Leveraging collective giving, for a bigger impact than any of us can make alone. That’s the principle behind the Young Leaders Fund, which celebrated its 20th year on May 7 with a celebration for the nine outstanding small nonprofits honored with this year’s grants.
YLF invites the region’s young professionals to make an annual membership donation, which builds the endowment that sustainably generates grant dollars. However, for members who seek a more hands-on experience, YLF offers a rich connection to community.
Through three interest groups (arts & culture; childhood development & education; community & economic development) members can conduct site visits and evaluations, then make grant recommendations to the full Fund membership. This practical philanthropy immerses members in a deeper understanding of Chicago’s neighborhood needs—and the innovative solutions emerging to meet them.
For many nonprofits, a YLF grant is the first they receive. The funding helps propel their programs to a new level, while the mark of endorsement from the Fund, an affiliate of The Chicago Community Trust, can open new doors.
At this year’s reception, a student from the Viola Project brought new life to a familiar soliloquy from The Merchant of Venice. In the Elizabethan era, the role—like every role—would have been performed by a male actor. But it gained new depths in the hands of this girls’ empowerment project, which uses Shakespeare to unite and inspire young women ages 10 to 16. Viola Project will use the grant to expand their program into a South Side neighborhood.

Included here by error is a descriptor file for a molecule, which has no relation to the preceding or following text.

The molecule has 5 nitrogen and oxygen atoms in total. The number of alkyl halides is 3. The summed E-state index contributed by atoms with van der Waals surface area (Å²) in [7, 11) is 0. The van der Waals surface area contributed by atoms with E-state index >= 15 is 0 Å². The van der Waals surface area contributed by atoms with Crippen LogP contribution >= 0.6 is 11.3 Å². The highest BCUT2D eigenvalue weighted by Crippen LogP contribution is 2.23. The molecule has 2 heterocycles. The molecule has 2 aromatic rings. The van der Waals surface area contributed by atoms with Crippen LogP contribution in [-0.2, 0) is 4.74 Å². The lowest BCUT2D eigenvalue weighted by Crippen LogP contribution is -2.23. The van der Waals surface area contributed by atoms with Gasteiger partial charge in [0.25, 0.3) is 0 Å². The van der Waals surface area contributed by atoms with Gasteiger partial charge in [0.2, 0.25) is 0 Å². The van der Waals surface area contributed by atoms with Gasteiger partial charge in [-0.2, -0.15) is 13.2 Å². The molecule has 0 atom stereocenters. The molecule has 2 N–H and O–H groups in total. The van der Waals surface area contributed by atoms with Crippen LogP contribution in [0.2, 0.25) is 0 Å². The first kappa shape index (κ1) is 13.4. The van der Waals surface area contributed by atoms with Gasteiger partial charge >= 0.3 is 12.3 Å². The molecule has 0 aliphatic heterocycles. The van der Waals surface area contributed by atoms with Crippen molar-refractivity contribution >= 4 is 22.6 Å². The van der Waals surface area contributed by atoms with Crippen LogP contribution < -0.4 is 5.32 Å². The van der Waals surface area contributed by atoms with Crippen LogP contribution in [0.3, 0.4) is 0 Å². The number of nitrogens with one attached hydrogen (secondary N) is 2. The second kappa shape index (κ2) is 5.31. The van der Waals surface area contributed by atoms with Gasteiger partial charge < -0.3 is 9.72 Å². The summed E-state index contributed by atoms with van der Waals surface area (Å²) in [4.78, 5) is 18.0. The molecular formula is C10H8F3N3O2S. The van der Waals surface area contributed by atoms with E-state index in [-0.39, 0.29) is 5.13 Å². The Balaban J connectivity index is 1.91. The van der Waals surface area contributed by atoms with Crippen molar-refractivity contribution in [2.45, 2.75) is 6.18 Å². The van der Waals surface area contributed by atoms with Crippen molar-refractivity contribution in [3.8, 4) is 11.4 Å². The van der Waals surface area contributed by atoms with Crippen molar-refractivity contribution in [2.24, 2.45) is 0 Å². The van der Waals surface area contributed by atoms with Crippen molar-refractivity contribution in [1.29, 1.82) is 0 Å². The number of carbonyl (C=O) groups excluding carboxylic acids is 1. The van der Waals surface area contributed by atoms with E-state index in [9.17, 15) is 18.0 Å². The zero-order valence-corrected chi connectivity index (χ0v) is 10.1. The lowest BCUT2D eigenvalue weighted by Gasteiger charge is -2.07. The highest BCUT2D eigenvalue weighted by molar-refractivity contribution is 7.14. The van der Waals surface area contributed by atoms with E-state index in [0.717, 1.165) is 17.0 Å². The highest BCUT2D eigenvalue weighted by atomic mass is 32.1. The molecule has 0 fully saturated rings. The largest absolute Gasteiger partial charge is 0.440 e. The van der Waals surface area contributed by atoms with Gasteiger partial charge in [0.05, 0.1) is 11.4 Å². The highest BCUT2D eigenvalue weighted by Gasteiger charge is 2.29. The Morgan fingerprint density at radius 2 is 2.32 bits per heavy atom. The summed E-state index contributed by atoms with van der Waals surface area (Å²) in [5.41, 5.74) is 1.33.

Other 2015 grant recipients include:
I Paint My Mind, which brings great art beyond museums and into local shared spaces, for everyone in our community to encounter
The Simple Good, a youth art program that uses both hands-on programs and online platforms, connecting students worldwide around the powerful message that “good” means the same to all of us.
Pilot Light, which builds children’s healthy relationships with food through a classroom curriculum that weaves nutrition knowledge into everyday subjects like English, math and science.
Strive Tutoring, a free program providing one-to-one tutoring, extracurricular activities and summer sessions for kids on Chicago’s South Side.
A Night Out, providing adult survivors of domestic violence with safe, healthy social experiences where they can build confidence and feel that life holds new possibilities.
Kordero’s Dream, whose MVP Training equips young men in urban communities for high performance in the workforce, education and life.
Kusanya Café, a nonprofit coffee shop in Englewood that provides career opportunities, community event space and many more pathways for local connection and empowerment.
Madonna Mission, providing education and resettlement support programs for refugee individuals and families in an environment of respect, dignity and love.
Co-chair Erika Grim explained the Fund’s commitment to supporting nonprofits with budgets under $250,000. “The grants we’re giving will have immense impact. Your budget may be small, but the difference you make is a big one.”